When worry and fear interfere with daily life, an anxiety disorder may be the cause. These disorders are the most common of all mental illnesses, impacting about 18% of adults in the United States. While cognitive/behavioral interventions may be effective alone, frequently psychopharmacology provides necessary or even preferred relief. Chronic stress or trauma, medical conditions, or genetics contribute to alterations in stress hormones and other neurochemicals. Understanding these as well as other neurobiological factors is essential to safe and efficacious treatment. This one day workshop provides the latest developments in the neuropharmacology of Anxiety Disorders. Case discussions will demonstrate the nuances of diagnosis, intervention, and recovery.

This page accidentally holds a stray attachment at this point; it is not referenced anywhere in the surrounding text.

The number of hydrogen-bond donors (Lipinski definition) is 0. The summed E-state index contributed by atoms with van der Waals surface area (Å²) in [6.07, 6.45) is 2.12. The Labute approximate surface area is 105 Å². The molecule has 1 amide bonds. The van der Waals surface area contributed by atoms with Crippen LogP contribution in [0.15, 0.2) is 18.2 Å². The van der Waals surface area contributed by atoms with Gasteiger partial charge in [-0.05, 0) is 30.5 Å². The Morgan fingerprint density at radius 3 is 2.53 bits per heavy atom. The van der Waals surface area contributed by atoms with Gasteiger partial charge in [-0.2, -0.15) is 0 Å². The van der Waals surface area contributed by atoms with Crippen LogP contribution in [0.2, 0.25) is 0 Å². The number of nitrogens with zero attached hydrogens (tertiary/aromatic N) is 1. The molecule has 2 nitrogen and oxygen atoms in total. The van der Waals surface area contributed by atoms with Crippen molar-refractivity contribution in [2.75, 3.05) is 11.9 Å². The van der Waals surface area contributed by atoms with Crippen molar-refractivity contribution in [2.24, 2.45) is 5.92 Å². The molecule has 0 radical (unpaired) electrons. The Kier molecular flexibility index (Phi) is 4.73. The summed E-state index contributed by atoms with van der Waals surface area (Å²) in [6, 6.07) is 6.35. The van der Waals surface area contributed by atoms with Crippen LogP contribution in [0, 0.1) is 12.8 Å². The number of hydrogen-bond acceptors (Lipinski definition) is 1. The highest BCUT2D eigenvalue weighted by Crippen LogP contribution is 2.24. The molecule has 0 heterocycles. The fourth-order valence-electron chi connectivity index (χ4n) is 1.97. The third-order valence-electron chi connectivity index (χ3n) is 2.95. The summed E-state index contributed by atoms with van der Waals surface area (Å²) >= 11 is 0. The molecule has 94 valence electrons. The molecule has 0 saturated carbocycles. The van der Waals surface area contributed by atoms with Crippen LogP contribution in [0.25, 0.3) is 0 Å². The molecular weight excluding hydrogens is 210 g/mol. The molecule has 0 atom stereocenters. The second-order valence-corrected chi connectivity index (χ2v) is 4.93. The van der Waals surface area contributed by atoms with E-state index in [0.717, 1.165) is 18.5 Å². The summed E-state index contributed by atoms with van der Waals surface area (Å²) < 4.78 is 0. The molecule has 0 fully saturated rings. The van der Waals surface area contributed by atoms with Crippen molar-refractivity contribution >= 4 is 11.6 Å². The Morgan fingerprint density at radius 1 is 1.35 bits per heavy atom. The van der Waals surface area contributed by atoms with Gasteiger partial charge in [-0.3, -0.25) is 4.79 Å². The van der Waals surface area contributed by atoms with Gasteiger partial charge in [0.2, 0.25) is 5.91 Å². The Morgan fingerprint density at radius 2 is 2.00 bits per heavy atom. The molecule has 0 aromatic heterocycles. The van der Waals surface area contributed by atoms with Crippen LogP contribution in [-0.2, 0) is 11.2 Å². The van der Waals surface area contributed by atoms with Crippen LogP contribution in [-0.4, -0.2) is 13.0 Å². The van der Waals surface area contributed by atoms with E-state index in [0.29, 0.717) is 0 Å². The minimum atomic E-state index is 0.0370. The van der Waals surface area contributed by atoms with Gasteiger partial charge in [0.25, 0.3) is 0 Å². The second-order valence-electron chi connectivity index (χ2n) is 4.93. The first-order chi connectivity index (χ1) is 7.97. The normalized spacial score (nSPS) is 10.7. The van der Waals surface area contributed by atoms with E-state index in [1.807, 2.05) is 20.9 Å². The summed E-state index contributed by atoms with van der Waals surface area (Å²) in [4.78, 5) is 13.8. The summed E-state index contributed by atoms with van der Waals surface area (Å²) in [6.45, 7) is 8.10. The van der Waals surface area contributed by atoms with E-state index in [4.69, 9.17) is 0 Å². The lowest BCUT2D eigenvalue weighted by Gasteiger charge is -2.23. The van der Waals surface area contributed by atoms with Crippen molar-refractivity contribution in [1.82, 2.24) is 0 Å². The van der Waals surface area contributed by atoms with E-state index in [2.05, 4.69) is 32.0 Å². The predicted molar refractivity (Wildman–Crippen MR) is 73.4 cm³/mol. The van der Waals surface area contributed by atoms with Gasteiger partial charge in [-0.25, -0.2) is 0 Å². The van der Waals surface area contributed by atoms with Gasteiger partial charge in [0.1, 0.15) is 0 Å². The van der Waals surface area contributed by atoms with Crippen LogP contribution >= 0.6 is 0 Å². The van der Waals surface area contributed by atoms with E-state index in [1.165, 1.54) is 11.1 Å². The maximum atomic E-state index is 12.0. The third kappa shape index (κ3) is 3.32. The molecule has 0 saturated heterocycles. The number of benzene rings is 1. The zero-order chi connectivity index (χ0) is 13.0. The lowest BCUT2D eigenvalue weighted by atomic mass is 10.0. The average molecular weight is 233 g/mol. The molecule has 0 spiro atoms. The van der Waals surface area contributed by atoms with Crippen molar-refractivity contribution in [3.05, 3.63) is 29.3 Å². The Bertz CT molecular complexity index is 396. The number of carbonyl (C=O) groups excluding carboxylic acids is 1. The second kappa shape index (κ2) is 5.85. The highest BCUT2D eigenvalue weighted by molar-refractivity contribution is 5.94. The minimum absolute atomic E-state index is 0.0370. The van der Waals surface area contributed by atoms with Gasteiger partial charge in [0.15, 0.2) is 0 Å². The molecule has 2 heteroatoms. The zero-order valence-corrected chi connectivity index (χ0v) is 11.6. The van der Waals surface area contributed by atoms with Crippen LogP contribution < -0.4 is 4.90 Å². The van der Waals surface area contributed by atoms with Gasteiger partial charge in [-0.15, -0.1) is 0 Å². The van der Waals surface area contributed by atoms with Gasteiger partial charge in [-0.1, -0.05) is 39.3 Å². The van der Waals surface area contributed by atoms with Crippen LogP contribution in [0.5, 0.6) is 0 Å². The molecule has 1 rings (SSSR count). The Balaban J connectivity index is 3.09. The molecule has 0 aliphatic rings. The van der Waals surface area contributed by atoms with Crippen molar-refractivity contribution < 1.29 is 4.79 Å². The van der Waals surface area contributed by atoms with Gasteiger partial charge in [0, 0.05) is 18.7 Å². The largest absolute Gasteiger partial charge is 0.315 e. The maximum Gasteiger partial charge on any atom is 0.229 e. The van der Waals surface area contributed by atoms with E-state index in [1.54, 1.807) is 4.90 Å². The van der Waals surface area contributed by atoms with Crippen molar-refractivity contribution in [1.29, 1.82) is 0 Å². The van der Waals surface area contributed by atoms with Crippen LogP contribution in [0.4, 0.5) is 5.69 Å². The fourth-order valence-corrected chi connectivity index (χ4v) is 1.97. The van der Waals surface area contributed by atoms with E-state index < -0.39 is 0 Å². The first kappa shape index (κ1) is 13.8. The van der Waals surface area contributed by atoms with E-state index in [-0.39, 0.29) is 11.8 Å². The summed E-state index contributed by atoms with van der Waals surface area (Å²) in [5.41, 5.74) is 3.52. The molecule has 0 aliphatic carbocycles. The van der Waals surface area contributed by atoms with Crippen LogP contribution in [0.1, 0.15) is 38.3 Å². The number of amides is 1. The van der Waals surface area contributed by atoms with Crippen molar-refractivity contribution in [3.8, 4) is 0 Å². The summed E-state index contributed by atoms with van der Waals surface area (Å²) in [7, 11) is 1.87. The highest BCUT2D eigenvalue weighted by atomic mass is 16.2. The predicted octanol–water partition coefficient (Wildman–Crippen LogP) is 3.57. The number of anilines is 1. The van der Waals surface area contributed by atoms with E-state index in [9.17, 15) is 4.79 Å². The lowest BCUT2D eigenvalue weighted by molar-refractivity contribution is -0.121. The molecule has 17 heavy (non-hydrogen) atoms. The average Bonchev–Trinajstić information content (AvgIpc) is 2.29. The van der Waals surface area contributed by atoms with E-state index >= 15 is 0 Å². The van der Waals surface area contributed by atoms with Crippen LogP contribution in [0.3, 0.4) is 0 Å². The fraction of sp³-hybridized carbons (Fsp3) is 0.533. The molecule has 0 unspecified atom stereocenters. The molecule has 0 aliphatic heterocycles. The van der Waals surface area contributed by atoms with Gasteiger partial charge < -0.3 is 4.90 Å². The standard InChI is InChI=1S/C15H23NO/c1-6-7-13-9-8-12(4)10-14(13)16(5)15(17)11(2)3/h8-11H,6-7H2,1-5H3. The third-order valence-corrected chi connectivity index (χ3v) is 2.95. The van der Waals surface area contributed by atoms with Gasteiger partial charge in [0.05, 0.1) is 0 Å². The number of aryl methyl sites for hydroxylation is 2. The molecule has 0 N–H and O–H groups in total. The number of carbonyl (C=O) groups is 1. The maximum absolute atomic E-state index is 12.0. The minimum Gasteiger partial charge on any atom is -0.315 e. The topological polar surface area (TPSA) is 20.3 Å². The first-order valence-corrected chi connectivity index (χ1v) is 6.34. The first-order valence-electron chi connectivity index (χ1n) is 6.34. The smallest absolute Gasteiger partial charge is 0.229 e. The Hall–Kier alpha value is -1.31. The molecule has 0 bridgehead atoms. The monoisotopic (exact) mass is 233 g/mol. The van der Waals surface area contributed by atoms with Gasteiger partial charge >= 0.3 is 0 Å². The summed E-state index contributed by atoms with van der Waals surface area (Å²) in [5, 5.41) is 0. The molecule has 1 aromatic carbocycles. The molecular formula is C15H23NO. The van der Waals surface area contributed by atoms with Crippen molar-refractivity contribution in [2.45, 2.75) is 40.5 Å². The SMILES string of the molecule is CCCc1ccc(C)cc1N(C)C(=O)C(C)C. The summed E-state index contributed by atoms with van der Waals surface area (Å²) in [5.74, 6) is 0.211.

At the conclusion of this workshop, participants will be able to:
Describe the new developments and differences in the DSM-5 diagnostic categories for Anxiety Disorders.
Discuss the neurobiological contributors to Anxiety Disorders, including generalized anxiety disorder, panic disorder, social anxiety disorder, and obsessive compulsive disorder.
Explore choices in psychopharmacologic interventions.
Analyze diagnosis and treatment options in a variety of common case presentations.